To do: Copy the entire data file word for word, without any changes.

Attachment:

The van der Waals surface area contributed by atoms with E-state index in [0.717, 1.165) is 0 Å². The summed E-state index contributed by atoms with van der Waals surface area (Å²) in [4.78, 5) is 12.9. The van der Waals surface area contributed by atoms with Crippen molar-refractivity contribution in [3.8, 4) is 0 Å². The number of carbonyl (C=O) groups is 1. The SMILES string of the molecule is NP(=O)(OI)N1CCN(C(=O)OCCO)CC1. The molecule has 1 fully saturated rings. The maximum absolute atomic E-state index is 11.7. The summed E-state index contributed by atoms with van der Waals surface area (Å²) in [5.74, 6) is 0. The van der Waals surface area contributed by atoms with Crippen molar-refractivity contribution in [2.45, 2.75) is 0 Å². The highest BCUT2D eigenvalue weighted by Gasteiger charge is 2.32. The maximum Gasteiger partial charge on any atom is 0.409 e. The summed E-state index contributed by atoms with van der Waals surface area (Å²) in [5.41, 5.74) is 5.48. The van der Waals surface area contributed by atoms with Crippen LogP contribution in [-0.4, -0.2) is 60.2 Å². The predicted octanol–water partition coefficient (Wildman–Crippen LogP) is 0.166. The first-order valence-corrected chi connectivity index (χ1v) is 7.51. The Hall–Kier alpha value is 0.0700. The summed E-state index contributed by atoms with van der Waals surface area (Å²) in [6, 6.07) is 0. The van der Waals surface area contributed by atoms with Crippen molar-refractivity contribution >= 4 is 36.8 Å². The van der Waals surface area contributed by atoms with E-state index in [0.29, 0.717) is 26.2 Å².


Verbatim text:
The van der Waals surface area contributed by atoms with E-state index in [0.717, 1.165) is 0 Å². The summed E-state index contributed by atoms with van der Waals surface area (Å²) in [4.78, 5) is 12.9. The van der Waals surface area contributed by atoms with Crippen molar-refractivity contribution in [3.8, 4) is 0 Å². The number of carbonyl (C=O) groups is 1. The SMILES string of the molecule is NP(=O)(OI)N1CCN(C(=O)OCCO)CC1. The molecule has 1 fully saturated rings. The maximum absolute atomic E-state index is 11.7. The summed E-state index contributed by atoms with van der Waals surface area (Å²) in [5.74, 6) is 0. The van der Waals surface area contributed by atoms with Crippen molar-refractivity contribution in [2.45, 2.75) is 0 Å². The highest BCUT2D eigenvalue weighted by Gasteiger charge is 2.32. The maximum Gasteiger partial charge on any atom is 0.409 e. The summed E-state index contributed by atoms with van der Waals surface area (Å²) in [5.41, 5.74) is 5.48. The van der Waals surface area contributed by atoms with Crippen LogP contribution in [-0.4, -0.2) is 60.2 Å². The predicted octanol–water partition coefficient (Wildman–Crippen LogP) is 0.166. The first-order valence-corrected chi connectivity index (χ1v) is 7.51. The Hall–Kier alpha value is 0.0700. The summed E-state index contributed by atoms with van der Waals surface area (Å²) in [6, 6.07) is 0. The van der Waals surface area contributed by atoms with Crippen molar-refractivity contribution >= 4 is 36.8 Å². The van der Waals surface area contributed by atoms with E-state index in [0.29, 0.717) is 26.2 Å².